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Markets, anything can still happen and there are 5 reasons

The next week will be full of ideas for the markets, with 5 themes observed closely and capable of shaking the global financial markets.
From economic data on the Eurozone to the movements of the yen, up to the analysis of US consumer spending in the long-awaited Black Friday, the election outcome in Argentina and communications on the economy in the United Kingdom, investors are interested in understanding how upcoming events will have repercussions on the stock markets.
In a very uncertain and complex context due to two ongoing wars, geopolitical tensions, recession warning in world powers, will these 5 themes give a further boost to volatility? 1.
Black Friday The Christmas shopping season kicks off with Black Friday on November 24, at a time when investors are wondering whether the US economy, which relies heavily on the strength of consumption, is truly resilient.
This year's Black Friday comes as Americans grapple with rising interest rates and inflation that, while falling, remains above the Federal Reserve's 2% target.
October data already showed that US retail sales fell and therefore pointed to a slowdown in demand, although the decline was smaller than expected.
The trend in consumption on Golden Friday for purchases will be studied in detail, to detect signs of depressed demand or a still firm propensity to spend.
Weakness of the yen Yen increasingly weak? The response of investors remains in the balance and will depend on the choices of the Bank of Japan, which should be close to the end of its ultra-expansionary policy.
On the other, by the Fed, now seen at the end of its aggressive monetary policy path.
After falling from the 152 per dollar limit earlier in the week, receiving a lifeline from cooling US inflation data, the yen returned to 151 the following day.
Investors were not surprised, considering that the support from weak US payrolls data on November 3 lasted only a weekend.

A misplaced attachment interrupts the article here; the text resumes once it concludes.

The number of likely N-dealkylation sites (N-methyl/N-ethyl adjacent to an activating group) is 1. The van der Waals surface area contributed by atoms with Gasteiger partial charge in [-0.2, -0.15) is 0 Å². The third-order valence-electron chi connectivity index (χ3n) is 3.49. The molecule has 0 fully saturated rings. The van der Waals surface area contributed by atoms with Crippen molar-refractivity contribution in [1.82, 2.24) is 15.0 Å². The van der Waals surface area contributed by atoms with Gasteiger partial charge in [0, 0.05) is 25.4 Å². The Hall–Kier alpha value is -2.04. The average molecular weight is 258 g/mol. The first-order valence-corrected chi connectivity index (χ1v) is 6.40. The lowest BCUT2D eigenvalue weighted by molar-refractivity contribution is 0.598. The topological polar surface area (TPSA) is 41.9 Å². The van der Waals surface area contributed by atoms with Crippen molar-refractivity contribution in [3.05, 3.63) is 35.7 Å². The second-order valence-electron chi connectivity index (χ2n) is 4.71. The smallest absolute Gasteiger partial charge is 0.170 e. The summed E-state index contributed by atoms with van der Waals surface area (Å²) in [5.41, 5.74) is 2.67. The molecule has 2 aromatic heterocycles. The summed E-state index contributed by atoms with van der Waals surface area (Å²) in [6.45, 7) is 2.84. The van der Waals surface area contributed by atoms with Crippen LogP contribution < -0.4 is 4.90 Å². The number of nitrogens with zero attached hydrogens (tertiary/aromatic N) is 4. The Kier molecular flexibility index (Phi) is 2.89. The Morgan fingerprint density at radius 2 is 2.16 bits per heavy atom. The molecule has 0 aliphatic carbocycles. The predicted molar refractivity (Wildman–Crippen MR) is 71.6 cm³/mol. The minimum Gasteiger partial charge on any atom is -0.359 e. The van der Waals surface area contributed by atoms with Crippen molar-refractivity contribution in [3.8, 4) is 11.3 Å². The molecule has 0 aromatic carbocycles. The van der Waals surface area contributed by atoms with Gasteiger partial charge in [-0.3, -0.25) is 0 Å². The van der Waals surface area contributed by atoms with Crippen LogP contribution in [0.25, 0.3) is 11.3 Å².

While rate differentials between Japan and the US do not bode well for the yen, the change in policy directions should at least give the Japanese currency's slide a break according to analysts.
Meanwhile, the pressure on the Kishida government continues, as a weak yen is politically unpopular.
Soft or hard landing? Understanding whether the great economic powers will grow or not is not an easy task for investors.
The European Commission expects the eurozone to avoid technical recession, but growth in 2024 will be modest and revised downwards compared to summer forecasts.
Future flash November PMIs, due out next week globally, should help investors gauge recession risks and how quickly rate cuts will begin.
The eurozone PMI is already below the number 50, suggesting that economic activity is contracting.
The same is true in Great Britain, while the US manufacturing PMI for October fell sharply.
PIMCO, the bond giant, estimates the probability of a recession in the United States within a year at 50%.
Market prices for rate cuts suggest traders believe economic growth will slow fast enough for the Fed and European Central Bank to move to easing monetary policy.
And, of course, hopes of a soft landing could fade quickly if inflation falls faster and unemployment rises rapidly.
The future of the UK Finance Minister Jeremy Hunt will make a change in his autumn statement on 22 November, focusing on reviving growth ahead of elections due in 2024.
Analysts predict that the government, hampered by a stagnant economy and from a high debt, he will not make large investment commitments.
However, Hunt appears set to cut taxes for voters and businesses.
It could also scale back short-term lending expectations, temporarily boosting gilts.
Natwest says the UK could issue 10% more debt in 2024-2025 than this fiscal year, a turnaround that would amplify long-term concerns about government bond market oversupply.
Who will be the president in Argentina? The Argentines will elect a new president in a hotly contested and uncertain electoral contest, which pits the centre-left Peronist economic leader Sergio Massa against the libertarian outsider Javier Milei.
The two politicians have completely different visions for South America's second largest economy.
Milei proposes extreme solutions for the country in difficulty which has exhausted its currency reserves, has inflation exceeding 140% and is facing recession.
The pragmatic Massa promises a unity government and more gradual change to resolve the crisis that has worsened under his watch.
Investors are bracing for tough times ahead, with Argentina's crucial $44 billion IMF program on the ropes.
And emerging markets face more election-induced volatility, with Egypt, Taiwan, South Africa and India facing key votes in the coming months.

Author: Hermes A.I.

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